Denture Care Troy, MI
Proper denture care is an essential part of a daily routine. Full and partial dentures should be cleaned daily to remove bacteria. Regular care keeps your dentures free from stains and your mouth in good health. On this page, we break down the steps to take when caring for dentures and how to make sure your mouth stays healthy.
If you would like to talk to someone directly for advice on your care regimen, Dental First is here for you. You may reach us by phone at (248) 729-2506. Our practice has experience treating patients in Troy and the surrounding area.
Taking Care of Dentures
Daily care for full and removable partial dentures follows a different regimen than care for natural teeth. For instance, as part of your routine after eating, you should rinse your dentures to remove any food particles and bacteria.
At least once a day, preferably before going to bed, you should follow these steps to keep your dentures clean and in good shape:
- Safely remove dentures after eating. A University of Michigan study recommends taking them out over a towel or sink filled with water. Dropping dentures, even just a few inches above a hard surface, can cause them to crack or break.
- Rinse and brush dentures with soft bristles and no toothpaste. Run your dentures under a sink to remove plaque and food particles. It is best to use brushes and cleaners specifically designed for dentures. Hand soap or mild dishwashing liquids are also acceptable cleaners. However, most household cleaners could damage dentures and are not advised. Never use toothpaste to clean dentures as it is too abrasive. After running your dentures under water, rinse and apply cleaner to the brush. Scrub your dentures gently, moving the brush’s bristles over every surface. Brushing too hard could alter the shape of the plastic and affect the metal band attachments.
- Put dentures in cool water or solution overnight. Dentures may only be placed in cool water as warm water can warp its shape. According to the American Dental Association (ADA), dentures must also stay moist at all times. Some dentures should only be placed in water as a solution may dull the metal attachments. If a solution is advised, there are several popular brands to choose: Efferdent®, Polident®, and Retainer Brite®. We can recommend whether to use a solution in your daily denture care.
- Once dentures are set aside, brush your teeth and gums with a soft-bristled brush. Caring for partial dentures still requires regular flossing and brushing of natural teeth. When caring for full or partial dentures, brushing your gums and tongue stimulates circulation; this is especially important to do after affixing your dentures in the morning. Make sure to massage and wash out your mouth with salt water regularly when dentures are removed.
- Thoroughly wash off denture solution before placing them back in the mouth. Dentures should be rinsed to avoid ingesting solution. According to the U.S. Department of Health & Human Services, swallowing solution can cause irritation, swelling, or trouble breathing.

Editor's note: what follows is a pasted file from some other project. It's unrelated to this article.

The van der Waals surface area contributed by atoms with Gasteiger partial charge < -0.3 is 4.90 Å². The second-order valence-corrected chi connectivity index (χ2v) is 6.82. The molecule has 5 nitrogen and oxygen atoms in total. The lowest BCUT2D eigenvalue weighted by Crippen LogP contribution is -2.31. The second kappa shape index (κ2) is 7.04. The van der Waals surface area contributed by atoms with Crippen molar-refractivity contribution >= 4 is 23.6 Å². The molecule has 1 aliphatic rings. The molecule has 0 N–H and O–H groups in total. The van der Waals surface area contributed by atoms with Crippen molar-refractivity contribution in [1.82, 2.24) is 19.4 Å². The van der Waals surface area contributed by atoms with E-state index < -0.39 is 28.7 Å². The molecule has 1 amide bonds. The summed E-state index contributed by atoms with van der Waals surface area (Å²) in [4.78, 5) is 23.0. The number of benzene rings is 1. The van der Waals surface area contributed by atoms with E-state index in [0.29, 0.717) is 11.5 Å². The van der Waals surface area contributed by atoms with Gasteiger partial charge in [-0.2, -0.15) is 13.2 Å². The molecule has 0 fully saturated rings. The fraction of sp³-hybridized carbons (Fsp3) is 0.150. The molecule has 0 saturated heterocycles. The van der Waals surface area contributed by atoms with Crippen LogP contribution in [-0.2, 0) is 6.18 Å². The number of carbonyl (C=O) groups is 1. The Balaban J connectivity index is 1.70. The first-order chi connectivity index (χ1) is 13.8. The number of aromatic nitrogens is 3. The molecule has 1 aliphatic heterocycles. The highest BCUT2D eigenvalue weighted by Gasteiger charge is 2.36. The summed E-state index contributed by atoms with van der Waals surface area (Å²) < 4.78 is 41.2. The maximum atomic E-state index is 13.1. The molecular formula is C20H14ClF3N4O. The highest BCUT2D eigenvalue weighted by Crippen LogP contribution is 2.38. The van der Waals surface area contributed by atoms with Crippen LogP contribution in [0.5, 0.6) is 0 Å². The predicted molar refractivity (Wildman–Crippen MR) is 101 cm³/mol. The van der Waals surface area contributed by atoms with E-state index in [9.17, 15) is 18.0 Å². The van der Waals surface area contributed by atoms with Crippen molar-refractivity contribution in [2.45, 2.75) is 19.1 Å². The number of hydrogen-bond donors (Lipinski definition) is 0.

If the dentures are not removable and stick to the patient's gums, then the dentist will recommend a different cleaning regimen. In many cases, caring for implant dentures will be the same as taking care of permanent teeth with brushing twice a day.
“In many cases, caring for implant dentures will be the same as taking care of permanent teeth with brushing twice a day.”
How a Dentist Can Treat Your Denture Needs
Even if you have lost all your teeth, it is essential to seek professional dental care regularly. A dentist can advise the right treatment and cleaning techniques for your dentures. Patients with dentures should seek care every six months unless a dentist recommends otherwise. Dentists can also look for signs of oral cancer, perform routine cleaning, and examine dentures for fit.
Over time, you may need to adjust or repair your dentures. After receiving dentures, follow-up appointments are typically made for adjustments. If your dentures have breaks, chips, cracks, or a loose tooth, you should contact a dentist immediately. Most repairs and adjustments can be made on the same day. However, complex maintenance might need to be sent to a repair specialist. Your dentures will typically last five to ten years before needing replacement, but complete replacements can be made earlier.
“If your dentures have breaks, chips, cracks, or a loose tooth, you should contact a dentist immediately.”
In-Home Care for Dentures
Do not attempt to adjust or repair dentures by yourself. Do-it-yourself kits can permanently damage dentures or harm one's oral health. Household glues should never be used as they can contain harmful chemicals if swallowed. The U.S. FDA warns against overuse of denture adhesives and suggests to use only use as a temporary solution when dentures become loose. Certain denture bonding products have Zinc, which may cause health problems if used in excess. When used responsibly, you may choose from a variety of denture adhesives, such as Fixodent® Original, Super Poligrip®, and DenTek® Secure. For more information on how to repair or adjust your dentures, you may contact us to speak with a qualified professional.